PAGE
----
Why You Can’t Break Into Private Equity as a Foreigner in China
Despite my repeated warnings that emerging markets don’t care about you – only people who know the language, have connections, and are qualified to work there – this question won’t go away:
“I really want to work in China! How can I break into finance there? I’ve studied Mandarin for 5 years and I can read faster than Chinese people now! Show me how to get into PE!”
I’ve gotten tired of answering that one, so today you’ll hear from someone much better qualified to answer it than me: a reader who works in private equity in China.
He’ll tell you all about:
- How to network your way into the industry and how it’s different from PE in the US/Europe.
- Why foreigners are getting pushed out of the industry and why you’d have to be “crazy” to go work there these days.
- What you should do instead if you want to do business in China.
- How the pay and work culture differ from other parts of the world.
How It All Began
Q: Can you walk us through your background and how you broke into private equity in China?
A: Sure. I was a newly minted MBA, and back in 2005-2006, China’s PE market was much less developed.
I went to AVCJ’s annual conference in Hong Kong, networked like mad there, and got an internship helping a small fund with a capital raise. That fund later went on to become the #1 PE fund in China, and I rode their coattails to success.
I still believe that conference, among others, is the best way to break in but today it would be almost impossible to follow the same path if you’re a foreigner.
There are way too many local Chinese who work or study abroad and then return home, and too many bankers eager to move into PE.
And even though I’ve been here for years, even I have been getting pushed out of the industry – just like all other foreigners.
To be frank, I wish I had heeded the warnings of others and had spent the time breaking in to PE in the US/EU instead. Now, nearly six years later, I don’t think I’ve had the experience and training I would have had in the more developed markets.
So, if you’re a foreigner, be kind to yourself – don’t try to get into PE in China. If you absolutely must have your China experience, feel free to come over, but focus more on “bridging” roles, like investment banking, sales & trading, and so on.
PE is a local market, and in China, it is hyper-local. Five years of Mandarin won’t cut it; heck, near-native-fluent Chinese won’t cut it.
Even foreign-born Chinese, Taiwanese, Singaporeans, and people from Hong Kong have a tough time finding roles here because they’re also too foreign. You were either born and raised here, or you weren’t – and if you weren’t, you’ll always be an outsider no matter how much baijiu you can drink.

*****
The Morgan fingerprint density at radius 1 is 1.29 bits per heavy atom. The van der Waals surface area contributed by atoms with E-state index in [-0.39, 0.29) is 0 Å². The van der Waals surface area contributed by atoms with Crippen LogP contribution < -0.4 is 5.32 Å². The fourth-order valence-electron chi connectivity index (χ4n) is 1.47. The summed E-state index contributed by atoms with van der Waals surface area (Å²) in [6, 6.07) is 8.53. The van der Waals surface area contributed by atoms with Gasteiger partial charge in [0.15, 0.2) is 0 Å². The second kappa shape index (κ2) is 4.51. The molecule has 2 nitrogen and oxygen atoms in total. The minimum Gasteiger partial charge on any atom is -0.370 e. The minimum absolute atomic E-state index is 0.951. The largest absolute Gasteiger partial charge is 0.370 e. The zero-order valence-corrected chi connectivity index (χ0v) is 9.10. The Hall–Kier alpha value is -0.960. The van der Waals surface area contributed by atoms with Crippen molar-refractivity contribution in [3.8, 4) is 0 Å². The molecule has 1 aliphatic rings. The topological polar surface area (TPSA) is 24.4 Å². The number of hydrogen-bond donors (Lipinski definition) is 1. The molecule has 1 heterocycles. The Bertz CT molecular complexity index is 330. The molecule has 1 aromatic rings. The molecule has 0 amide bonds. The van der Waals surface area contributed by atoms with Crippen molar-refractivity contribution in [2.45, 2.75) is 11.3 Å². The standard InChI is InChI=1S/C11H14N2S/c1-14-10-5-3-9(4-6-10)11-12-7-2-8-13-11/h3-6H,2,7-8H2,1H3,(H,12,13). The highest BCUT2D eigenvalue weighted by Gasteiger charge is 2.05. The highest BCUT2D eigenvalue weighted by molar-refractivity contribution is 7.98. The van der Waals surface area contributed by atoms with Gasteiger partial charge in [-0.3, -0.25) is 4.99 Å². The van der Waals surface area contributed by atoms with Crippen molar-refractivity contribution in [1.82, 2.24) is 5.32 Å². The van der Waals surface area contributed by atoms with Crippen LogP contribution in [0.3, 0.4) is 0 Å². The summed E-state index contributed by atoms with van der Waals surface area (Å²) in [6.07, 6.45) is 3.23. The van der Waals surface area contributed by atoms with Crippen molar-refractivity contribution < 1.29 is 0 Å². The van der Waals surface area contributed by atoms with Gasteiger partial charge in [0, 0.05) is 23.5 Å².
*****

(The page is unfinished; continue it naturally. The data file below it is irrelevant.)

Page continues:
Now, if you are from mainland China, then there’s still a lot of opportunity.
I would recommend coming here in that case, because there’s more going on and if you can hack the local game you can get some great deal exposure and you might even make a fortune in the process.
Q: OK, let me stop you right there because I want to return to that topic of how you actually break in at the end.
So most foreigners would face a near-impossible battle to get in, but what is the private equity industry in China like?
What types of deals and companies do you focus on, and is it mostly local firms or international ones that make investments?
A: The industries themselves are diversified – you see manufacturing, state-owned-enterprise commercialization, consumer/retail, clean-tech, software and IT, energy, construction, infrastructure, healthcare and so on.
Many firms are still generalists with certain sectors of expertise / focus, but a few sector funds have sprung up as the market has matured – there are a few healthcare funds, a few clean-tech funds, a few technology funds, and a few consumer / retail funds.
Local funds and international funds are completely, 100% different animals.
The local funds staff huge teams – sometimes up to 100 investment professionals in a firm – and the pay therefore is lower, there’s often little formal training. You may struggle to get noticed and find a mentor, and it’s tough to navigate the political environment.
But the local firms do most of the deals, whereas international firms are having trouble closing anything.
Some of the regional funds (such as Barings, HSBCPE, Actis, etc.) are able to get some good deals done, but PE firms such as Carlyle, TPG, and so on, don’t see much action here.
- Local PE Firm: More deal exposure, but no structured training, and lower compensation.
- International PE Firm: Brand, better pay and training, but lower chance of closing deals – which will hurt your CV.
Friends here have been frustrated at both types of firms – those at local firms feel underpaid and under-appreciated, and those at international firms complain about never closing deals.
Q: Right, so you’re stuck between a rock and a hard place there.
What’s your average day like in terms of responsibilities and work? Is it mostly due diligence and modeling, or do you get more “random” tasks?
A: So far I’ve focused more on fundraising and investor relations than anything else. When I first joined this firm I started out as a deal guy, but once there were more skilled locals in the market, my role was shifted to fundraising.
I actually don’t mind that since I enjoy fundraising more than deals – analysis and due diligence can get repetitive, and you see companies at such a high-level that everything starts to look the same after awhile.
The good part about fundraising is that I get a lot more exposure to Limited Partners than if I were in the US or EU – there’s a lot of potential there for future networking since they all know who I am now.
Sometimes it does get repetitive telling the same story to potential investors, but that’s true of any sales job or even if you’re the CEO of a company.